Other schools have more work to do. “I see some parents saying, ‘Well, we got packets and nobody’s offered to help,’” McHale-Small said. Some special ed teachers are being asked to provide virtual support for students who don’t have experience with online courses and are learning the ropes themselves. Meanwhile, a lack of communication with parents as districts train and prepare teachers can increase uneasiness.
“If you don’t have anything to communicate yet and you’re still figuring [it] out, then parents get upset that you aren’t telling them anything,” McHale-Small said. “As soon as administrators know what their plan is or if they’re working on a plan, then they should get parents to understand that people are working hard behind the scenes.”
Alexandria City Public Schools Superintendent Gregory C. Hutchings, for example, posts daily videos with updates and answers to questions from parents. In last Tuesday's video, he said he received over 400 questions from the community in just 24 hours.
“We want to make sure that you have the necessary supports that you’re going to need in order to make it through these times at home with your kids,” he said to parents in the daily Q&A. “Getting in contact with your child’s teacher via email or phone call is definitely going to be helpful and beneficial. You may be able to ask for some strategies that can be used at home.”
Questions remain over IDEA timelines, non-instructional services While the Alexandria district and others are ahead of the curve with training and resources already in place to provide appropriate services, those that have special needs students with underlying medical conditions will have to revisit their remote learning plans when — or if — schools reopen.
Underlying medical conditions that compromise immune systems can put students at a greater risk from coronavirus. For those students, schools will have to plan for an extended period of remote learning while other students are back in school, said education attorney Ronald Stadler.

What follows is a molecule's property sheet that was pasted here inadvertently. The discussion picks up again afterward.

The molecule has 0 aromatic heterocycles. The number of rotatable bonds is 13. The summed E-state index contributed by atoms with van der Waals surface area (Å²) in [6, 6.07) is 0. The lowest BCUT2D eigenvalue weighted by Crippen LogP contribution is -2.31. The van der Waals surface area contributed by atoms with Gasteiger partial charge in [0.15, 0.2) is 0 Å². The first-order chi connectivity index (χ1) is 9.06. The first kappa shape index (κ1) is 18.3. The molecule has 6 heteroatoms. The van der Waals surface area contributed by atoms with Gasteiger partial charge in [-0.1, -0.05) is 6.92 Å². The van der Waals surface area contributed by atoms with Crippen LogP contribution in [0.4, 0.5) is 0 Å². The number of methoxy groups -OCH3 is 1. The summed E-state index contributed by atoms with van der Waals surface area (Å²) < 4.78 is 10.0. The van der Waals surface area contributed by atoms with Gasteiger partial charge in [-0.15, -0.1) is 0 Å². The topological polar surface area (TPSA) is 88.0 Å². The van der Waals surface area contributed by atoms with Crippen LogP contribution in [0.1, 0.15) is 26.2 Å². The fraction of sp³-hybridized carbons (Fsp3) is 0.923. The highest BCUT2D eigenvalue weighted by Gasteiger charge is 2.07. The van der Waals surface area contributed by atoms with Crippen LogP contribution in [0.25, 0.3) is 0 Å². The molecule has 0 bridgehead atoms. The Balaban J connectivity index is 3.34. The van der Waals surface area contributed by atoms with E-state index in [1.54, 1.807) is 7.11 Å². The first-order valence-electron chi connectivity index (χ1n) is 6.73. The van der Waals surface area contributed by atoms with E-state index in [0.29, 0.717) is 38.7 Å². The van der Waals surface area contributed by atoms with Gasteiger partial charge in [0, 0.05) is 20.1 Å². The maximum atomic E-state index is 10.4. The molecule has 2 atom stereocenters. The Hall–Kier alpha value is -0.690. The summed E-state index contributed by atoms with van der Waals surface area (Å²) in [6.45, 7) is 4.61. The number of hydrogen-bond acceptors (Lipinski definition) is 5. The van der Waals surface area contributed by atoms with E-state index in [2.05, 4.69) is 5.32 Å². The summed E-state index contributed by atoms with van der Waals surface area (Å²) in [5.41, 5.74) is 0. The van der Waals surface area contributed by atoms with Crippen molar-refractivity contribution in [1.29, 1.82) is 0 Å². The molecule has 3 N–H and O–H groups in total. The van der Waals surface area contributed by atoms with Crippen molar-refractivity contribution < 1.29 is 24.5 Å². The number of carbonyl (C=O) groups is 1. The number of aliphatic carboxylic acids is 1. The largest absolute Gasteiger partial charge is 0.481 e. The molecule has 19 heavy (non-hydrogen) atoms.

Additional questions remain over how to provide virtual counseling, speech therapy and other non-instructional services for students with special needs during closures. For now, the department is urging districts to continue as many services as virtually possible. But those extra services come with additional costs that are at least twice those for general education students, according to the National School Boards Association, and will likely strain already thin budgets.
“Right now we are still in the process of figuring out what all those related services look like,” Rodriguez said, noting he is awaiting more guidance from the state. The NSBA, in a letter sent Thursday to DeVos, is asking for more guidance from the federal government as well.
The organization's executive director and CEO, Thomas J. Gentzel, warned in the correspondence that there is a “real possibility” districts will face increased staff shortages as the pandemic spreads, including shortages among occupational therapists, psychologists, speech therapists and other specialists.
Closures have also turned IEP meeting timelines on their heads. “Public school boards and their attorneys are now working to schedule thousands of IEP meetings via phone or other electronic devices to determine how to provide the services either virtually or as compensatory education once schools reopen,” the NSBA pointed out. The department, which said it received a number of inquiries around the implications of school closures on meeting IDEA timelines, is encouraging districts to work with parents and agree on timeline extensions.